This delightful village is dotted with colourful wooden huts, which immediately catch the eye, set amidst the oyster beds and channels. In the past, the huts were painted with the remnants of the paint used for the boats. Today they are still used for their original purpose of storing the tools and equipment needed for oyster farming. Some of them have been tastefully decorated, and you can see pretty little marine knick-knacks on their windowsills. You can learn all about the trade of Marennes-Oléron oyster farming here: its traditions, the farming of oysters, their cultivation in the oyster beds, and the efforts to protect this fragile ecosystem. Various guided tours, workshops and walks are run by the Site Ostréicole et Naturel de Fort-Royer, above all so you can observe the oyster beds at sea.
To discover more about oyster farming, you can continue your journey along the Route des Huîtres to the oyster channel at La Baudissière. There, you can admire the colourful huts dotted alongside the channel, which have been turned into workshops for artists and craftsmen, who open their doors to visitors. Ideal if you are looking for traditional souvenirs: paintings, handcrafted lamps, decorative objects, textile creations, and so forth.
Carry on past the oyster farms to the Pointe de la Baudissière to discover beautiful panoramas of the sea. There, you can enjoy stunning views of the channel where the sea pulls out at low tide to reveal the oyster beds.
And why not enjoy a romantic interlude sampling some oysters on your way back home as you soak up the tranquil setting?
8 | Paddle board through the marshes
Many of the island’s sites are open to paddle boarding, whatever your level.
Let yourself drift along the channels which wind through the ancient salt marshes. In these tranquil sites, you can discover a charming and unique landscape, where you can totally connect with the surrounding nature. As you travel along the water, you will be able to observe the flora and fauna and may even have the chance to pet the horses that roam freely in the area. Guided paddle boarding tours are offered to discover the Vauban fortifications, Gatseau Bay, which was classified Natura 2000, and the marshes of Saint-Pierre d’Oléron and Boyardville.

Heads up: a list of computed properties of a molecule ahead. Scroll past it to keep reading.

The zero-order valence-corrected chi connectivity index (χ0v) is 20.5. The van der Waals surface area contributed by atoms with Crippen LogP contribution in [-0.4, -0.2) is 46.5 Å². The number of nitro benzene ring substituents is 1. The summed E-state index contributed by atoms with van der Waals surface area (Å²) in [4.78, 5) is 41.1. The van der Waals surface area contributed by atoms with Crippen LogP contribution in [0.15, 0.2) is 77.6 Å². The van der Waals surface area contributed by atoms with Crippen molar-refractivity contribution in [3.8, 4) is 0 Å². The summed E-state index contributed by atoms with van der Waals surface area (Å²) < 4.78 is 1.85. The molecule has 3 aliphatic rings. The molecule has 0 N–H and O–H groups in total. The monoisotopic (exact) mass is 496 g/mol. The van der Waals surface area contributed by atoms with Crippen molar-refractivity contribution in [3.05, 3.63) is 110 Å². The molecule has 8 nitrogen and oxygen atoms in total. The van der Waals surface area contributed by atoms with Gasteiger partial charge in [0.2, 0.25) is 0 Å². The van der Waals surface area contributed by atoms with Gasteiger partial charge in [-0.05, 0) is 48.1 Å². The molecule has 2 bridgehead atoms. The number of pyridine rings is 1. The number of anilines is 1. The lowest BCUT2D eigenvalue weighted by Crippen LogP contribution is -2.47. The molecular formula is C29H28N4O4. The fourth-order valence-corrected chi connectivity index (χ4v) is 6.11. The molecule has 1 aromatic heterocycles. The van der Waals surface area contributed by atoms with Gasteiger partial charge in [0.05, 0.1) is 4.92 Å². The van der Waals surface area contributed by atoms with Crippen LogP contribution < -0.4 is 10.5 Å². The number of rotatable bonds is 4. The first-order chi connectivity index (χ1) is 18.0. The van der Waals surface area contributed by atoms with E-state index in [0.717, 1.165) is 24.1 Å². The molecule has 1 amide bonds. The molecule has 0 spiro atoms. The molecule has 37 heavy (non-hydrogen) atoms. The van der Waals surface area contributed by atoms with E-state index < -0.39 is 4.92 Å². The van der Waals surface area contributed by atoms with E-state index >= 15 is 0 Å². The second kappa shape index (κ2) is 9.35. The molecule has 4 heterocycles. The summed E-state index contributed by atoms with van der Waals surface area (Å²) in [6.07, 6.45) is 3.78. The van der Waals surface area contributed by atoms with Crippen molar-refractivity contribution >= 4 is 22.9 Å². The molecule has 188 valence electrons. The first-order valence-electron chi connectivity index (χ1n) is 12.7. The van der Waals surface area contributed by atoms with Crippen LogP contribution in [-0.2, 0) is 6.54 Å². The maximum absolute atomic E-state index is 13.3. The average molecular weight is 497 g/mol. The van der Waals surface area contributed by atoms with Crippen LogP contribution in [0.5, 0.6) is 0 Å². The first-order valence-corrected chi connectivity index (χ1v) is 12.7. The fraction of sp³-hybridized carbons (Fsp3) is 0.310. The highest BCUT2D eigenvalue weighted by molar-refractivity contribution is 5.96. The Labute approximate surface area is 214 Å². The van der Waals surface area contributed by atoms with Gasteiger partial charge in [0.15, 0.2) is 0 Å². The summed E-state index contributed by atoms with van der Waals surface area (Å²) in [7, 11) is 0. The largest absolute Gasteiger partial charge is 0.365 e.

Fancy trying a paddle board yoga session? Focus on your breath, listen to your body, and move through a series of simple postures. Your mind will soon be at rest and you will be enveloped by nature for a relaxing interlude on the salt water.
Equipment hire and guided trips are possible all over the island, we recommend Salicorne and the Oléron SUP.
9 | Admire the breathtaking views from Chassiron lighthouse
Chassiron lighthouse at the northern tip of the island is a real must during any stay on Oléron island.
Facing out over the ocean with its 46 metre-high, black and white tower, the lighthouse can be seen from up to 35 kilometres away by day and its fire is visible from up to 52 kilometres away on a clear night. Its 3 black bands were added to make it more visible by day in the fog and to differentiate it from the Phare des Baleines lighthouse on the Ile de Ré.
If you’re feeling brave, you can climb up the 224 steps of its staircase to the lantern to enjoy incredible panoramas of the island, the ocean, the mainland, and the Ile de Ré.
You can reach the lighthouse by bike from our two campsites along the blue cycle path. It is open every day throughout the year. Just below the lighthouse you can explore the little coves between the island’s steep cliffs: the perfect place to watch the sunset while enjoying an evening picnic. At low tide, the rocky shoreline offers a beautiful landscape entirely composed of curves thanks to the traditional fish locks built in the shape of a horseshoe.
10 | Hit the water
If you’re a fan of water sports, you’ll be right in your element on Oléron, which boasts some incredible spots on its ocean coast for board sports, and on its continental coast, which is much more protected, for sailing about in the waters around Fort Boyard.
The best spots for surfing and bodyboarding are on the sand banks of Saint-Trojan-les-Bains, Le Grand-Village-Plage, Vert-Bois and Les Huttes, which offer some great, varied waves.
The Pointe de Chassiron is best for experienced surfers, or if you prefer sheltered spots, head to Saint-Denis D’Oléron at the Pointe des Boulassiers.
With the shifting tides, conditions can change very quickly, so everyone can have fun in waves to suit their level.
Surfers, kitesurfers and windsurfers can enjoy the water to the max all year round on Oléron island, because even during storms, it is the only place on the Atlantic Coast where you can still go kitesurfing and windsurfing!
At the surf schools you can learn in complete safety and the instructors will be happy to advise you on the best spots and equipment so that you can make the very most of your session.
We recommend Diabolo Fun on Huttes beach and Kabanasurf and Surfari at Grand-Village-Plage, who offer equipment hire and lessons in all the different water sports.